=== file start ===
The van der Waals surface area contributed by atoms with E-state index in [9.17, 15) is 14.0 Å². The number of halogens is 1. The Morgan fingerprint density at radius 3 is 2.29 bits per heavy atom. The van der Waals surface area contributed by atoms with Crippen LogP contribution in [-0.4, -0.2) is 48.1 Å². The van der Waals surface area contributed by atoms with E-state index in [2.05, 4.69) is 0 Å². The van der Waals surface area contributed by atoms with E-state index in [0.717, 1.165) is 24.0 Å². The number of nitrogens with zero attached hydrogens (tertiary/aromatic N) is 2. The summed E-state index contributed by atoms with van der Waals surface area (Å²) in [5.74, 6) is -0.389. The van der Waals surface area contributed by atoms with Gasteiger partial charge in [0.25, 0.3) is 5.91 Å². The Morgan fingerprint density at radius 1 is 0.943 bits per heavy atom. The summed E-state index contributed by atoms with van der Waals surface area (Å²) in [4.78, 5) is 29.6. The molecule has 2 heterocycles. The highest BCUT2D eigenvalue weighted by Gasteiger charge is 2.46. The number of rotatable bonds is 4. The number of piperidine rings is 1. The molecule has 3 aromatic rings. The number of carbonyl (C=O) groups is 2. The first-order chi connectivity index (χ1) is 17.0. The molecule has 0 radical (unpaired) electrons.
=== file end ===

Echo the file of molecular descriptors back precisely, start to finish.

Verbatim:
The van der Waals surface area contributed by atoms with E-state index in [9.17, 15) is 14.0 Å². The number of halogens is 1. The Morgan fingerprint density at radius 3 is 2.29 bits per heavy atom. The van der Waals surface area contributed by atoms with Crippen LogP contribution in [-0.4, -0.2) is 48.1 Å². The van der Waals surface area contributed by atoms with E-state index in [2.05, 4.69) is 0 Å². The van der Waals surface area contributed by atoms with E-state index in [0.717, 1.165) is 24.0 Å². The number of nitrogens with zero attached hydrogens (tertiary/aromatic N) is 2. The summed E-state index contributed by atoms with van der Waals surface area (Å²) in [5.74, 6) is -0.389. The van der Waals surface area contributed by atoms with Gasteiger partial charge in [0.25, 0.3) is 5.91 Å². The Morgan fingerprint density at radius 1 is 0.943 bits per heavy atom. The summed E-state index contributed by atoms with van der Waals surface area (Å²) in [4.78, 5) is 29.6. The molecule has 2 heterocycles. The highest BCUT2D eigenvalue weighted by Gasteiger charge is 2.46. The number of rotatable bonds is 4. The number of piperidine rings is 1. The molecule has 3 aromatic rings. The number of carbonyl (C=O) groups is 2. The first-order chi connectivity index (χ1) is 17.0. The molecule has 0 radical (unpaired) electrons.